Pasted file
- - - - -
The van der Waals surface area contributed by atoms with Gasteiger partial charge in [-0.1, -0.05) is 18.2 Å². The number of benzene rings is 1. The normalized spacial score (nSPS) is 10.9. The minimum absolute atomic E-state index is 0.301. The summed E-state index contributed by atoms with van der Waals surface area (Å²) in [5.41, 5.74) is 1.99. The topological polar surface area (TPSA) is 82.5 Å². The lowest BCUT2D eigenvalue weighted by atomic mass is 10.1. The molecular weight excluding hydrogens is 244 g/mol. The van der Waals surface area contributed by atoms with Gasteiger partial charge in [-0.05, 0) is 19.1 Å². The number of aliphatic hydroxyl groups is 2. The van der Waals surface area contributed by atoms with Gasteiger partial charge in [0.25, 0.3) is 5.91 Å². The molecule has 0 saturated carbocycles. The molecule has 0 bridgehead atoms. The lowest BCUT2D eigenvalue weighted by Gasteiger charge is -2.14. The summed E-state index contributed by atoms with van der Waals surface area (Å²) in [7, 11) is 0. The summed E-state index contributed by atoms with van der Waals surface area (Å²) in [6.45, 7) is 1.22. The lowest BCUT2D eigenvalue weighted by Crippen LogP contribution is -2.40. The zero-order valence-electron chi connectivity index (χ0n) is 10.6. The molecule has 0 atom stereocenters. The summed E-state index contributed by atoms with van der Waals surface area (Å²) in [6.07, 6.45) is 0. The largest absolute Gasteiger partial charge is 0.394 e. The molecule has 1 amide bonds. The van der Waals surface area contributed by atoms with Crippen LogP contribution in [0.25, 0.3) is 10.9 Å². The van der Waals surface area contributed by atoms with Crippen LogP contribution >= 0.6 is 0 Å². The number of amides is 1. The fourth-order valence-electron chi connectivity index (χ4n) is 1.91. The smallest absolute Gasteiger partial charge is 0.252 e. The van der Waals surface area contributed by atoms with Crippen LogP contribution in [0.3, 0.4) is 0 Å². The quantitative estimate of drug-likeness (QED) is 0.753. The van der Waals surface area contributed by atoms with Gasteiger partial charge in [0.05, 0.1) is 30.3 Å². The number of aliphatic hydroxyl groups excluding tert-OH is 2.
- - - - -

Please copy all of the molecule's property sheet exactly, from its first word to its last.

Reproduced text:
The van der Waals surface area contributed by atoms with Gasteiger partial charge in [-0.1, -0.05) is 18.2 Å². The number of benzene rings is 1. The normalized spacial score (nSPS) is 10.9. The minimum absolute atomic E-state index is 0.301. The summed E-state index contributed by atoms with van der Waals surface area (Å²) in [5.41, 5.74) is 1.99. The topological polar surface area (TPSA) is 82.5 Å². The lowest BCUT2D eigenvalue weighted by atomic mass is 10.1. The molecular weight excluding hydrogens is 244 g/mol. The van der Waals surface area contributed by atoms with Gasteiger partial charge in [-0.05, 0) is 19.1 Å². The number of aliphatic hydroxyl groups is 2. The van der Waals surface area contributed by atoms with Gasteiger partial charge in [0.25, 0.3) is 5.91 Å². The molecule has 0 saturated carbocycles. The molecule has 0 bridgehead atoms. The lowest BCUT2D eigenvalue weighted by Gasteiger charge is -2.14. The summed E-state index contributed by atoms with van der Waals surface area (Å²) in [7, 11) is 0. The summed E-state index contributed by atoms with van der Waals surface area (Å²) in [6.45, 7) is 1.22. The lowest BCUT2D eigenvalue weighted by Crippen LogP contribution is -2.40. The zero-order valence-electron chi connectivity index (χ0n) is 10.6. The molecule has 0 atom stereocenters. The summed E-state index contributed by atoms with van der Waals surface area (Å²) in [6.07, 6.45) is 0. The largest absolute Gasteiger partial charge is 0.394 e. The molecule has 1 amide bonds. The van der Waals surface area contributed by atoms with Crippen LogP contribution in [0.25, 0.3) is 10.9 Å². The van der Waals surface area contributed by atoms with Crippen LogP contribution >= 0.6 is 0 Å². The number of amides is 1. The fourth-order valence-electron chi connectivity index (χ4n) is 1.91. The smallest absolute Gasteiger partial charge is 0.252 e. The van der Waals surface area contributed by atoms with Crippen LogP contribution in [0.3, 0.4) is 0 Å². The quantitative estimate of drug-likeness (QED) is 0.753. The van der Waals surface area contributed by atoms with Gasteiger partial charge in [0.05, 0.1) is 30.3 Å². The number of aliphatic hydroxyl groups excluding tert-OH is 2.